game day

“But I don’t want to go to soccer, I’m tired”
says the boy who has been running circles around the living room for the last hour.

“No, I don’t want to wear my jersey”
says the same boy that slept in his uniform just last week.

And so I do what any good mom would do, which is start bribing my kid.
I promise him ring pops or pizza or new toys for having a good attitude, listening to his coach and trying his best.
But those things are not quite enough to make him eagerly lace up his cleats.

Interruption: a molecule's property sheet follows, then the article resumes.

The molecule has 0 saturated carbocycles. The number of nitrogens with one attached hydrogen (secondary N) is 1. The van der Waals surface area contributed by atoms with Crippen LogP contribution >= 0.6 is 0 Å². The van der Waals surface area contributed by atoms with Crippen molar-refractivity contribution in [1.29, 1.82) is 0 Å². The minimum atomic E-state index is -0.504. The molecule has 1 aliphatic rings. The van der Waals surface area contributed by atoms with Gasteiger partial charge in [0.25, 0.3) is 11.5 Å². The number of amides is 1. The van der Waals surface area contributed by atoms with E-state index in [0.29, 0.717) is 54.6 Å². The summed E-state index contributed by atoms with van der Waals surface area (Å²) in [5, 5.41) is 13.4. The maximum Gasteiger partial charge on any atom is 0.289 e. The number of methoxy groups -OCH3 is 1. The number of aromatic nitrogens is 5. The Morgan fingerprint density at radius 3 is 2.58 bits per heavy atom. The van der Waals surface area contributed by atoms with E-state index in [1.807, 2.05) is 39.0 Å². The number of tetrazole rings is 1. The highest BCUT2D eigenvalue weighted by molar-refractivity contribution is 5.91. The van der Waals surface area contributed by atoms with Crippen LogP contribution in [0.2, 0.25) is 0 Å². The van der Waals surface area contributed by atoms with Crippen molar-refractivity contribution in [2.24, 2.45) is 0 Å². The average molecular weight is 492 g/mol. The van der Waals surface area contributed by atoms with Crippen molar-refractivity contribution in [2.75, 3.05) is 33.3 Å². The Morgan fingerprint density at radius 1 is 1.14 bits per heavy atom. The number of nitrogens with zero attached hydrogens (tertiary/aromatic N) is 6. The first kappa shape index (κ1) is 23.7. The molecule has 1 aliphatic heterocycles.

Owen actually loves soccer practice.
And is one of the best dribblers on the teams.
And he loves kicking the ball around the living room and in the front yard.
But games days are hell.
Instead of being a proud momma on the sideline snapping pictures
I am usually trying not to cry.
Because Owen has realized that he isn’t really good at it.
That the other kids are bigger and faster and score more goals.

And today his team won. And they haven’t won many games.
And they cheered and lined up eagerly for patches and sna…